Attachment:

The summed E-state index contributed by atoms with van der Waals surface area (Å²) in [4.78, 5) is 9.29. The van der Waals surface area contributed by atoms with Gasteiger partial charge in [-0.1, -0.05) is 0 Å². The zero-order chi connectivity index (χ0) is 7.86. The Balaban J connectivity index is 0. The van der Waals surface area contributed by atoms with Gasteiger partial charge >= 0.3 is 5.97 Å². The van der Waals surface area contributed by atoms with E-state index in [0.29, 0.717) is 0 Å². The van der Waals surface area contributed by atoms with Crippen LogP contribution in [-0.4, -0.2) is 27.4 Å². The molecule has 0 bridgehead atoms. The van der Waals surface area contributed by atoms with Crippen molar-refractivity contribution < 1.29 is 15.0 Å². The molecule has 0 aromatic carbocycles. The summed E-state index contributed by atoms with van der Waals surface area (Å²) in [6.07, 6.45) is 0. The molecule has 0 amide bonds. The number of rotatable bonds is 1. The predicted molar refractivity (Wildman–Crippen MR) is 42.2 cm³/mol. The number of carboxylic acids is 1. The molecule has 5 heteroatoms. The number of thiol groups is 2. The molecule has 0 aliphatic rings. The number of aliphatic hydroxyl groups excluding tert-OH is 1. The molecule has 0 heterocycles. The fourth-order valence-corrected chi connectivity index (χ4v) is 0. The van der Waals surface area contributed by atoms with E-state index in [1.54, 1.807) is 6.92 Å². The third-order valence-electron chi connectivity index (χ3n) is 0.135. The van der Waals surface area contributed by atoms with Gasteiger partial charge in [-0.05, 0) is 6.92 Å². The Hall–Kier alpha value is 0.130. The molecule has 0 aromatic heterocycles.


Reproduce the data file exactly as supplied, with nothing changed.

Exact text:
The summed E-state index contributed by atoms with van der Waals surface area (Å²) in [4.78, 5) is 9.29. The van der Waals surface area contributed by atoms with Gasteiger partial charge in [-0.1, -0.05) is 0 Å². The zero-order chi connectivity index (χ0) is 7.86. The Balaban J connectivity index is 0. The van der Waals surface area contributed by atoms with Gasteiger partial charge >= 0.3 is 5.97 Å². The van der Waals surface area contributed by atoms with E-state index in [0.29, 0.717) is 0 Å². The van der Waals surface area contributed by atoms with Crippen LogP contribution in [-0.4, -0.2) is 27.4 Å². The molecule has 0 bridgehead atoms. The van der Waals surface area contributed by atoms with Crippen molar-refractivity contribution < 1.29 is 15.0 Å². The molecule has 0 aromatic carbocycles. The summed E-state index contributed by atoms with van der Waals surface area (Å²) in [6.07, 6.45) is 0. The molecule has 0 amide bonds. The number of rotatable bonds is 1. The predicted molar refractivity (Wildman–Crippen MR) is 42.2 cm³/mol. The number of carboxylic acids is 1. The molecule has 5 heteroatoms. The number of thiol groups is 2. The molecule has 0 aliphatic rings. The number of aliphatic hydroxyl groups excluding tert-OH is 1. The molecule has 0 heterocycles. The fourth-order valence-corrected chi connectivity index (χ4v) is 0. The van der Waals surface area contributed by atoms with E-state index in [1.54, 1.807) is 6.92 Å². The third-order valence-electron chi connectivity index (χ3n) is 0.135. The van der Waals surface area contributed by atoms with Gasteiger partial charge in [-0.05, 0) is 6.92 Å². The Hall–Kier alpha value is 0.130. The molecule has 0 aromatic heterocycles.